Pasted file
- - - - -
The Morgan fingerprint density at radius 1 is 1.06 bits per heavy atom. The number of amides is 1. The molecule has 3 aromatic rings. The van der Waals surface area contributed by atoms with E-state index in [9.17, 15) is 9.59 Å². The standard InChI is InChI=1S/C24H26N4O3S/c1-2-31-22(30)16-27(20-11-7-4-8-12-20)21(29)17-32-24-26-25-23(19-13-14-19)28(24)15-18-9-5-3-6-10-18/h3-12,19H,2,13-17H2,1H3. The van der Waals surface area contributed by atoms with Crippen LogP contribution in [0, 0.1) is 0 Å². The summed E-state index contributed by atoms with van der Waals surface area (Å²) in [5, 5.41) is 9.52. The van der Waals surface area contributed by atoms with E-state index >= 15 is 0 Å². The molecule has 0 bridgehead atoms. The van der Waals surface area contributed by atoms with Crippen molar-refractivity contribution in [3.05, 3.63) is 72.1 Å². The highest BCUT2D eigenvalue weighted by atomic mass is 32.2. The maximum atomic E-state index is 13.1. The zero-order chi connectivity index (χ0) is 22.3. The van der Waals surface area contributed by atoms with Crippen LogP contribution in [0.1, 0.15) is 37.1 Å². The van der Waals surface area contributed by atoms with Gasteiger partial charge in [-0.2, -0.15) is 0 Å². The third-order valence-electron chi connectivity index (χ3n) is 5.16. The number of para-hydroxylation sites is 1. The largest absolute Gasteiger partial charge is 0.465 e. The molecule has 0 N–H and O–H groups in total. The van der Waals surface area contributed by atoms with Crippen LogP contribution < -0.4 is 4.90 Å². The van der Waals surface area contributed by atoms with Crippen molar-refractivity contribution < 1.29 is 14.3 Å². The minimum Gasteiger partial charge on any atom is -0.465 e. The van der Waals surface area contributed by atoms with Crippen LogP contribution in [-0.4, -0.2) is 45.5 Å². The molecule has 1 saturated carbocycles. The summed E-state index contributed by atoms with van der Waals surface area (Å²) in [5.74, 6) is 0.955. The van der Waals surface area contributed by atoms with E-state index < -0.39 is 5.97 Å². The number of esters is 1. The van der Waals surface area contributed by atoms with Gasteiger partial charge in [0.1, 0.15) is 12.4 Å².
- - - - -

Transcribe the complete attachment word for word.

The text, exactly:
The Morgan fingerprint density at radius 1 is 1.06 bits per heavy atom. The number of amides is 1. The molecule has 3 aromatic rings. The van der Waals surface area contributed by atoms with E-state index in [9.17, 15) is 9.59 Å². The standard InChI is InChI=1S/C24H26N4O3S/c1-2-31-22(30)16-27(20-11-7-4-8-12-20)21(29)17-32-24-26-25-23(19-13-14-19)28(24)15-18-9-5-3-6-10-18/h3-12,19H,2,13-17H2,1H3. The van der Waals surface area contributed by atoms with Crippen LogP contribution in [0, 0.1) is 0 Å². The summed E-state index contributed by atoms with van der Waals surface area (Å²) in [5, 5.41) is 9.52. The van der Waals surface area contributed by atoms with E-state index >= 15 is 0 Å². The molecule has 0 bridgehead atoms. The van der Waals surface area contributed by atoms with Crippen molar-refractivity contribution in [3.05, 3.63) is 72.1 Å². The highest BCUT2D eigenvalue weighted by atomic mass is 32.2. The maximum atomic E-state index is 13.1. The zero-order chi connectivity index (χ0) is 22.3. The van der Waals surface area contributed by atoms with Crippen LogP contribution in [0.1, 0.15) is 37.1 Å². The van der Waals surface area contributed by atoms with Gasteiger partial charge in [-0.2, -0.15) is 0 Å². The third-order valence-electron chi connectivity index (χ3n) is 5.16. The number of para-hydroxylation sites is 1. The largest absolute Gasteiger partial charge is 0.465 e. The molecule has 0 N–H and O–H groups in total. The van der Waals surface area contributed by atoms with Crippen LogP contribution < -0.4 is 4.90 Å². The van der Waals surface area contributed by atoms with Crippen molar-refractivity contribution < 1.29 is 14.3 Å². The minimum Gasteiger partial charge on any atom is -0.465 e. The van der Waals surface area contributed by atoms with Crippen LogP contribution in [-0.4, -0.2) is 45.5 Å². The molecule has 1 saturated carbocycles. The summed E-state index contributed by atoms with van der Waals surface area (Å²) in [5.74, 6) is 0.955. The van der Waals surface area contributed by atoms with E-state index < -0.39 is 5.97 Å². The number of esters is 1. The van der Waals surface area contributed by atoms with Gasteiger partial charge in [0.1, 0.15) is 12.4 Å².